When a person owes you money and dies, all is not necessary lost and the funds can still be recovered at times from the deceased person’s probate estate if proper procedure is timely followed by you as the creditor.  If a person dies and has assets that are subject to probate administration, any creditor of the deceased person may prepare a written “Statement of Claim” in an attempt to recover from the deceased person’s estate.  The Statement of Claim is then filed in the probate case of the deceased person. The Statement of Claim should include the following information: the basis of the claim; the name and address of the Claimant (and their attorney, if any); the amount of the claim; when the amount is due or will become due; if the debt is contingent or unliquidated; and if the debt is/is not secured.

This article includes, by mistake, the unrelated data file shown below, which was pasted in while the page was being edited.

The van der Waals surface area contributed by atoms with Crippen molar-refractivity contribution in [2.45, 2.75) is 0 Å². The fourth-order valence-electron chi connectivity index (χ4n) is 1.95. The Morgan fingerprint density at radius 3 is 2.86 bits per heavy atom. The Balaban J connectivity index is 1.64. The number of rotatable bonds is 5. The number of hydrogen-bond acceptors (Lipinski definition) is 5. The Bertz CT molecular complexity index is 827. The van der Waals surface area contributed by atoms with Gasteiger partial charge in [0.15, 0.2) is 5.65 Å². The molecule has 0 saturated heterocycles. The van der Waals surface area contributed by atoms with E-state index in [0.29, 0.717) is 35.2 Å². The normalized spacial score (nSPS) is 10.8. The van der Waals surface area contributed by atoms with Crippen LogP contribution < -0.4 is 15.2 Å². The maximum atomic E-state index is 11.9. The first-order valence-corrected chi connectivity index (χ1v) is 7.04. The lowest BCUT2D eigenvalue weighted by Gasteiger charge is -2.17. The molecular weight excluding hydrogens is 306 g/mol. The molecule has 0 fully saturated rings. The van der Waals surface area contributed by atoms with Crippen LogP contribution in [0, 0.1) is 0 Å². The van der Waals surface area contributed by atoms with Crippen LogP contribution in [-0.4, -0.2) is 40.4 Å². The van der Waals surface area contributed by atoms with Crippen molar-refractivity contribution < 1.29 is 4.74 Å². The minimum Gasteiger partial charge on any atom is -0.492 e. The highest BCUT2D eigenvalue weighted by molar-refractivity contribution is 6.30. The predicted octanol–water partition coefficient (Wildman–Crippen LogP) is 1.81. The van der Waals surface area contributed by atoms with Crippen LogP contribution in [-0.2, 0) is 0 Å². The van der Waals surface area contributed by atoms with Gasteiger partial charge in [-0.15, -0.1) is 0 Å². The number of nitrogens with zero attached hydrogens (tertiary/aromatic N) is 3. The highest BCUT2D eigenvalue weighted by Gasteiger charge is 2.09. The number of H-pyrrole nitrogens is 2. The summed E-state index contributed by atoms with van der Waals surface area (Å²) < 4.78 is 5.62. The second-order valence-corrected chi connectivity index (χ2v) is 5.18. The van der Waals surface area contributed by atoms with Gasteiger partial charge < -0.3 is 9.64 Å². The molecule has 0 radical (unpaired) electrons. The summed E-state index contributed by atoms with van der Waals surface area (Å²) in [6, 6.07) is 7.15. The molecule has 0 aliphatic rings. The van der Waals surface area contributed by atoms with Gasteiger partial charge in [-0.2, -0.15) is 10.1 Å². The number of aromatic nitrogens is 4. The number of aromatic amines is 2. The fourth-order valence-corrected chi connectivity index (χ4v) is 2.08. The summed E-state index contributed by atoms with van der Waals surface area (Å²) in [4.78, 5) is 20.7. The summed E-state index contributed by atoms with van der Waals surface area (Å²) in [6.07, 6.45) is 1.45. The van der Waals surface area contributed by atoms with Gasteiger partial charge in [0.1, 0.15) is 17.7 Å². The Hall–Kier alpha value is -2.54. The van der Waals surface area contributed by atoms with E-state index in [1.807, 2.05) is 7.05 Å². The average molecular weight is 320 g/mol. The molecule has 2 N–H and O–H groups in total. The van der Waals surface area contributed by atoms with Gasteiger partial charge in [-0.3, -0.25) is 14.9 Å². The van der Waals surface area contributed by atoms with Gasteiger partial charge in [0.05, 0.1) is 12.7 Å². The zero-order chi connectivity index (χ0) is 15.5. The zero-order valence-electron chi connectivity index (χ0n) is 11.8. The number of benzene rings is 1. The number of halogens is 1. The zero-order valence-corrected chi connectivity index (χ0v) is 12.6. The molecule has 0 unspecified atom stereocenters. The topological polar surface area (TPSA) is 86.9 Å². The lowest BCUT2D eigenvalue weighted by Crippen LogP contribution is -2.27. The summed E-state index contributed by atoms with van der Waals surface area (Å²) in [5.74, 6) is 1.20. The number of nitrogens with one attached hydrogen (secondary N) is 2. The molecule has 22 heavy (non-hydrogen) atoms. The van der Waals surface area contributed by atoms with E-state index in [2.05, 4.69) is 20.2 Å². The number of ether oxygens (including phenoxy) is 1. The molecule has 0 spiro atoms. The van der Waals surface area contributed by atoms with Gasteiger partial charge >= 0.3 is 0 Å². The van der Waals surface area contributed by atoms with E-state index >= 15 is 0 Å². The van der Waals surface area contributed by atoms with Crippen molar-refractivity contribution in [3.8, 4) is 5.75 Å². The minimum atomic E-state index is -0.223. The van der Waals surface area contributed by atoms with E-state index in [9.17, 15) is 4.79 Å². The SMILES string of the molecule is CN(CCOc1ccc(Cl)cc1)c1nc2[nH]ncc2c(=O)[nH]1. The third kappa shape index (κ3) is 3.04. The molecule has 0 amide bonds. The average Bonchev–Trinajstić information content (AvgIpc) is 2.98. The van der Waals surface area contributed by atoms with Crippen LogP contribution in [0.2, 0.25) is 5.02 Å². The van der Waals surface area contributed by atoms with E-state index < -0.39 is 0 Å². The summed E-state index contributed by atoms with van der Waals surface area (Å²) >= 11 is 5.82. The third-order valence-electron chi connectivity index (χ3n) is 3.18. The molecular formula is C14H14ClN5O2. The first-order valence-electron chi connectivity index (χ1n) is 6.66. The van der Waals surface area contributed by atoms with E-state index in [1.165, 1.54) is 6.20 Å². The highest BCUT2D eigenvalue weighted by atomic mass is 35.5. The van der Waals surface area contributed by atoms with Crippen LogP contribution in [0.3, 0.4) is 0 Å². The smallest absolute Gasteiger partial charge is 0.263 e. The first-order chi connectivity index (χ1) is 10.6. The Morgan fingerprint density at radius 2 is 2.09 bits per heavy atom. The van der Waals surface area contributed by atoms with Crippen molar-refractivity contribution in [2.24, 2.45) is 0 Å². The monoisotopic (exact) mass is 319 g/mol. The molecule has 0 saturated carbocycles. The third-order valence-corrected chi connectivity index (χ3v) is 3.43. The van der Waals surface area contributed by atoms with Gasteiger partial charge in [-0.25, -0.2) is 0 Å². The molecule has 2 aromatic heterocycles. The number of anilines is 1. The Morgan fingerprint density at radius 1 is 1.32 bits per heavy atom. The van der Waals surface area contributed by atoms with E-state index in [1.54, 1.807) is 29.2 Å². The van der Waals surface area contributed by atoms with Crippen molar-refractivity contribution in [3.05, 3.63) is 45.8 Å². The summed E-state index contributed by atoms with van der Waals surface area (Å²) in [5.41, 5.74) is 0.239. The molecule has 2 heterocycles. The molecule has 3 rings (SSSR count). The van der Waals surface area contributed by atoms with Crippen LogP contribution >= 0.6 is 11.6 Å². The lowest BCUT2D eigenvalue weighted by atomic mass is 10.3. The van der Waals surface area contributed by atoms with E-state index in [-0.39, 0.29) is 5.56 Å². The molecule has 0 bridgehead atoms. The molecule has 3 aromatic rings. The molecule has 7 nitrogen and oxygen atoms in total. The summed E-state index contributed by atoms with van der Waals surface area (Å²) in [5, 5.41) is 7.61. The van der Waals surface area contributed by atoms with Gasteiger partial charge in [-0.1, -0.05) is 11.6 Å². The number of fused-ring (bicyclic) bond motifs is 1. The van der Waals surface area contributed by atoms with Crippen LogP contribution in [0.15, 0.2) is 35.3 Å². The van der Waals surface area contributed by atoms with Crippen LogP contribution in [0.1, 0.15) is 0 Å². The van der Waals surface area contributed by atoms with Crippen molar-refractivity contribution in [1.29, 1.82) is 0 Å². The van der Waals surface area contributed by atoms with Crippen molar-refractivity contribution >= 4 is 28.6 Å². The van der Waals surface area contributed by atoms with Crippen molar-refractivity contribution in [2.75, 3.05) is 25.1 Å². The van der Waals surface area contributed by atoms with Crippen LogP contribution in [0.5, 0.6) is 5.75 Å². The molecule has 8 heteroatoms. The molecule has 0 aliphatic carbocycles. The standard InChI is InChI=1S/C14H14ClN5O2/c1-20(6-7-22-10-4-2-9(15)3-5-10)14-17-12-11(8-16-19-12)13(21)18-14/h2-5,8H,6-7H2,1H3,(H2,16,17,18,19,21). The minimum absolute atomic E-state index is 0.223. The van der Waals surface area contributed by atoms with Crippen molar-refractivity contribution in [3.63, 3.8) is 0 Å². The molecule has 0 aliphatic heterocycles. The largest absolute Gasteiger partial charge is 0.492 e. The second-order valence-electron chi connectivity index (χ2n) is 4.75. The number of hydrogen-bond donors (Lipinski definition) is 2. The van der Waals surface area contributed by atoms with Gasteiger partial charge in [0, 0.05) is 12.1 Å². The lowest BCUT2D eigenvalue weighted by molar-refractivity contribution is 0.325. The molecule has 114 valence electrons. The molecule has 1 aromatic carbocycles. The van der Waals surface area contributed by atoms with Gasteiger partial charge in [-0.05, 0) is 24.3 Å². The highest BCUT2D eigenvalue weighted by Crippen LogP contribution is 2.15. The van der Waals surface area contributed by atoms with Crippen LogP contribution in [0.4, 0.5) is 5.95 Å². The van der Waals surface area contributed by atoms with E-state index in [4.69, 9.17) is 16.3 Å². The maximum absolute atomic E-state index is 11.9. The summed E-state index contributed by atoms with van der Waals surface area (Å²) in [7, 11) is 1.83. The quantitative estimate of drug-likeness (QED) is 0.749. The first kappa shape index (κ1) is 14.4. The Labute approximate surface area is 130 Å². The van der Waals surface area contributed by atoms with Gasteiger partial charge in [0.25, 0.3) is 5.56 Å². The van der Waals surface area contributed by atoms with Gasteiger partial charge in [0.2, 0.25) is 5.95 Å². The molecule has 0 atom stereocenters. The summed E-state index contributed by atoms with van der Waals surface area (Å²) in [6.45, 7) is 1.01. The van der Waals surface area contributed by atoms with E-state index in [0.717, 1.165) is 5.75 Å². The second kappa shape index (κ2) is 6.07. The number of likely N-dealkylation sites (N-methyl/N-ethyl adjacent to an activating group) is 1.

When a Statement of Claim is timely filed in a probate case, the person administering the probate case (or their attorney) will have to resolve the claim by either: paying the claim, objecting to the claim, paying a portion of the claim, or not paying any of the claim if the estate has insufficient assets to pay the claim. If a Statement of Claim is not timely filed, the claim will be forever barred. Therefore, it is very important to understand the legal deadlines of when creditor claims are time barred and to act fast to file a Statement of Claim when a person who owes you money dies.

What If There Is No Probate, Can I Still File A Statement of Claim?